1 To foredo is to undo, to ruin, to destroy.

2 Othello, full of horror at the cruel action which he is about to perpetrate, seems at this instant to be seeking his justification, from representing to himself the cause, i. e. the greatness of the provocation he had received. 3 The old copy gives this line thus :

“ Put out the light, and then put out the light.” The present regulation of the passage, by which so much beauty and spirit is added to it, was proposed by Mr. Upton, but it is to be found in Ayres's Life of Pope ; it may, therefore, have originated with Warburton, who thus explains it:—“The meaning is, I will put out the light, and then proceed to the execution of my purpose. But the expression of putting out the light bringing to mind the effects of the extinction of the light of life, he breaks short, and questions himself about the effects of this metaphorical extinction, introduced by a repetition of his first words, as much as to say,—But hold, let me first weigh the reflection which this expression naturally excites."

4 Thus the quarto. The folio reads, put out thy light. Steevens adopted the present reading for the sake of the measure, and to avoid the useless repetition of the word light.

Thou cunning'st pattern of excelling nature,
I know not where is that Promethean heat,
That can thy light relume. When I have

When I have plucked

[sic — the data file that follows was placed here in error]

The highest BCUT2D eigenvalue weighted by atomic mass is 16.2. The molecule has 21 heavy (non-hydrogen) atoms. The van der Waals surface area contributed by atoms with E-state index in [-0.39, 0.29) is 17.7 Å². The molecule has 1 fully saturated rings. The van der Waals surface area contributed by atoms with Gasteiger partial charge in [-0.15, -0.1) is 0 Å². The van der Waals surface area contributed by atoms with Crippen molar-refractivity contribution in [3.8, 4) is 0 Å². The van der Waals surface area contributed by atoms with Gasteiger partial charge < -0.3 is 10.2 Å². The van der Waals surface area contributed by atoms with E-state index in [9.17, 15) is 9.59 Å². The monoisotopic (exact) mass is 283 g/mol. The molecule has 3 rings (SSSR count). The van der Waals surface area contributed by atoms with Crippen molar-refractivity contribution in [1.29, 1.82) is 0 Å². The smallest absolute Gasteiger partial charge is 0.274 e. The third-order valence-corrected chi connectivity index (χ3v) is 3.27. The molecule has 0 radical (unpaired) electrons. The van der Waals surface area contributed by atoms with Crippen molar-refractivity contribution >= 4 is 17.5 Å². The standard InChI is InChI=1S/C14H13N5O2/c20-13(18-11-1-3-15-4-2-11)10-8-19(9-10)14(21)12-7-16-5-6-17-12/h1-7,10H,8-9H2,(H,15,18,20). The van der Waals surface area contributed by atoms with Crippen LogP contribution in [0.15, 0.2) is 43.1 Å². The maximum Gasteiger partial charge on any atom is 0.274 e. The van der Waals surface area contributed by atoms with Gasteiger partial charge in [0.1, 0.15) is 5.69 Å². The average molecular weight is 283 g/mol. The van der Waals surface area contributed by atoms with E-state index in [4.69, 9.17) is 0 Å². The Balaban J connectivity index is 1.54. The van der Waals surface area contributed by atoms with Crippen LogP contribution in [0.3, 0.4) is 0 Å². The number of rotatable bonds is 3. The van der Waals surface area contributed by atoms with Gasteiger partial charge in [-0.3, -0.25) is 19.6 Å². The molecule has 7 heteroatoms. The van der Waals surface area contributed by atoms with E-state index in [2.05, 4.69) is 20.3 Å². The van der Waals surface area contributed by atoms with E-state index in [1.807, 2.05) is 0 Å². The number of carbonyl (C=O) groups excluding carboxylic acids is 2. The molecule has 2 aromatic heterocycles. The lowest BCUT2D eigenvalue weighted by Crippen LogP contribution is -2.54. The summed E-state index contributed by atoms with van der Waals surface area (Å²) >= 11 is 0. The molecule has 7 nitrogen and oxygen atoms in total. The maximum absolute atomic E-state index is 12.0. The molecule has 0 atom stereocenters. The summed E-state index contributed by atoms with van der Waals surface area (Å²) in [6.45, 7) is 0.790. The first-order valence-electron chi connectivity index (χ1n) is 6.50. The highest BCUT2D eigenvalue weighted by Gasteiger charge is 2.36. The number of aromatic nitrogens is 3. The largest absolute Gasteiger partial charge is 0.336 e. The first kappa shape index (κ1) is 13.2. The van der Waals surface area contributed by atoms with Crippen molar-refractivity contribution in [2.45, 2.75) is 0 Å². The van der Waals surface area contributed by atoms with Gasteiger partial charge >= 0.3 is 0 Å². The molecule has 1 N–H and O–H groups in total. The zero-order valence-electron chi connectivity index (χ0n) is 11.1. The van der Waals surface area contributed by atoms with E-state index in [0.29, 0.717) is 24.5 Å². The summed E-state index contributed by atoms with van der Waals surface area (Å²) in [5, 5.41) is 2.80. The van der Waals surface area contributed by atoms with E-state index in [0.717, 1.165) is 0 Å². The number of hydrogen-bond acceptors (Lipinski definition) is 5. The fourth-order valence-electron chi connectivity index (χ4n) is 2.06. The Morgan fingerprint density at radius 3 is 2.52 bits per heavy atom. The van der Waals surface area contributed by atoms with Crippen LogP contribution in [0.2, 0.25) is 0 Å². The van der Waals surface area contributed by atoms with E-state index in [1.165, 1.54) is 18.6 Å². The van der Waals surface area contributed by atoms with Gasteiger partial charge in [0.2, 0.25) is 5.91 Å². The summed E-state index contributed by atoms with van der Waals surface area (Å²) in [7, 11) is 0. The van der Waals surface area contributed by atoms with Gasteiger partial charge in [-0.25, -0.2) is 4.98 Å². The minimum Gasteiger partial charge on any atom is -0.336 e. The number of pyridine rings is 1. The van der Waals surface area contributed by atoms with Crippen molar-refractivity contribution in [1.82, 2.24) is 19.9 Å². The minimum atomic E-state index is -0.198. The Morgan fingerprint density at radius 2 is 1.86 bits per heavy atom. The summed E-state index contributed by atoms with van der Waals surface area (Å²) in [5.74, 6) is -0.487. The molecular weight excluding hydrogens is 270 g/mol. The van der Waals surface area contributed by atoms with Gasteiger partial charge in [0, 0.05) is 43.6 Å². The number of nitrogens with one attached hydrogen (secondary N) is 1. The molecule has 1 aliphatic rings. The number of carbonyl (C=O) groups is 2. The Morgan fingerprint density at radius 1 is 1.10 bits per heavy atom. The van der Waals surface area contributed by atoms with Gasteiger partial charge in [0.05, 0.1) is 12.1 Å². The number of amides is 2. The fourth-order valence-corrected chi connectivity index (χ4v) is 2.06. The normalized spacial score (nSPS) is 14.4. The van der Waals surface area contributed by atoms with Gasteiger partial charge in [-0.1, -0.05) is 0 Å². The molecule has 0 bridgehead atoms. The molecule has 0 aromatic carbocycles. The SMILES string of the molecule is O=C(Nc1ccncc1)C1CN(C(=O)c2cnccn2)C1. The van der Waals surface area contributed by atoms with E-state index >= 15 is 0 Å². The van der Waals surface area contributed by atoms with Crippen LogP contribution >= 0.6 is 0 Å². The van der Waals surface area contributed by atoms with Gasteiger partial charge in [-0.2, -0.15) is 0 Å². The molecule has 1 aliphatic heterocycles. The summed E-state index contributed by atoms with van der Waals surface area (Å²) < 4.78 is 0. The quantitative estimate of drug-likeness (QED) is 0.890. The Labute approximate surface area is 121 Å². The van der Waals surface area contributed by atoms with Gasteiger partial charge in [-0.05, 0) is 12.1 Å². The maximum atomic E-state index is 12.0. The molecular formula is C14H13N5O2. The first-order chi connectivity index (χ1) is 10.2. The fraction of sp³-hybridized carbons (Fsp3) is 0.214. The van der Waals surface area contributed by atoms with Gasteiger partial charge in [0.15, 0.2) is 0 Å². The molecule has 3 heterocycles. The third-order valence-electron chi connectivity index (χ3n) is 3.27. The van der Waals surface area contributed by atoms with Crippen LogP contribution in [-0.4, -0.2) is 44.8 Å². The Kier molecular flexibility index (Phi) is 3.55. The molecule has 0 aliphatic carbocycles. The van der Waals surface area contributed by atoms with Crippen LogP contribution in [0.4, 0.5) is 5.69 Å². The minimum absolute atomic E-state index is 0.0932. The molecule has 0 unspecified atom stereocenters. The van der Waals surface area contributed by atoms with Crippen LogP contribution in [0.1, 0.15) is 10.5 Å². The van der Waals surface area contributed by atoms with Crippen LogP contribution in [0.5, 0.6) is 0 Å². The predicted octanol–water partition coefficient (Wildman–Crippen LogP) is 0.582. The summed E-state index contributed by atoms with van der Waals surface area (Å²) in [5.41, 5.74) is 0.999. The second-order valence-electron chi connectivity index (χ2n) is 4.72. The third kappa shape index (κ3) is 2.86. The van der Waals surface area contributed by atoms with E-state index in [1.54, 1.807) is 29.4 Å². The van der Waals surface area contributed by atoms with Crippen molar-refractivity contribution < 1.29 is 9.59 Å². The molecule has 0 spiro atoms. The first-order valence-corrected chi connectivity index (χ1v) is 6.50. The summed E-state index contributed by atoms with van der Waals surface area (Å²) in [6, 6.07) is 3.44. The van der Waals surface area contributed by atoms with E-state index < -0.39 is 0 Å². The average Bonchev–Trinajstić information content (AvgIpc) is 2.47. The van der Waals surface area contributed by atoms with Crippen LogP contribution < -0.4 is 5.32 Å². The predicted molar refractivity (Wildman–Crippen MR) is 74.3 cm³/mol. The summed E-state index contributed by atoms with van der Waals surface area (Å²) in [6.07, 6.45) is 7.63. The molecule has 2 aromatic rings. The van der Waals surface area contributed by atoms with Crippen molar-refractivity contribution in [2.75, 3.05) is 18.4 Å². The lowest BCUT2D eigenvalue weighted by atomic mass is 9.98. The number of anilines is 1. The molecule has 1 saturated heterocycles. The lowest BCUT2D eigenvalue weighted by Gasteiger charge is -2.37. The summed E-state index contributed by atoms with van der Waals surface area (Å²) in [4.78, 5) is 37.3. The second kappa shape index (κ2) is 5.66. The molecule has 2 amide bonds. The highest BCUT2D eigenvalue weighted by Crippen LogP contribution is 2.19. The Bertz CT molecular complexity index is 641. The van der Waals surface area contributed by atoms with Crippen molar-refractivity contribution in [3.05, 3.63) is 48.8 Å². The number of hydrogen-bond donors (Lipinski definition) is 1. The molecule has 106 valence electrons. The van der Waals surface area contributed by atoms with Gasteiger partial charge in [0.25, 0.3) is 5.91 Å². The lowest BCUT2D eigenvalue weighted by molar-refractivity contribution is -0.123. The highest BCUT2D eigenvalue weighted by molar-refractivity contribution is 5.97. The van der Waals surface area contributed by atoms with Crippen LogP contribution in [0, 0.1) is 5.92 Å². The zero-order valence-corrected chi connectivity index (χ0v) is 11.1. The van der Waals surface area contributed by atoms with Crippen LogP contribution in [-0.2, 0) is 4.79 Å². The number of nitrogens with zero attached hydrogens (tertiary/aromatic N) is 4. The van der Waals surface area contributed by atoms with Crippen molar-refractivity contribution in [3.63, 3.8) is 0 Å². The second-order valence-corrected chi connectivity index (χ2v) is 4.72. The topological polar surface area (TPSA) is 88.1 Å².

thy rose,
I cannot give it vital growth again;
It needs must wither.-I'll smell it on the tree.-

[Kissing her.
O balmy breath, that dost almost persuade
Justice to break her sword !-One more, one more.-
Be thus when thou art dead, and I will kill thee,
And love thee after.-One more, and this the last;
So sweet was ne'er so fatal. I must weep,
But they are cruel tears. This sorrow's heavenly;
It strikes where it doth love. She wakes-

Des. Who's there? Othello?

Ay, Desdemona.
Des. Will you come to bed, my lord ?
Oth. Have you prayed to-night, Desdemona ?

Oth. If you bethink yourself of any crime, Unreconciled as yet to Heaven and grace, , Solicit for it straight.

Des. Alas, my lord, what may you mean by that?

Oth. Well, do it, and be brief ; I will walk by.
I would not kill thy unprepared spirit ;
No,-Heaven forfend !- I would not kill thy soul.
Des. Talk

you of killing?

Then, Heaven Have mercy on me! Oth.

Amen, with all


heart! Des. If you say so, I hope you will not kill me. Oth. Humph! Des. And yet I fear you; for you are fatal then, When your eyes roll so. Why I should fear, I know

not, Since guiltiness I know not; but yet I feel I fear.

Ay, my lord

Ay, I do.

1 Thus the folio. The first quarto-returne ; the second quartorelumine.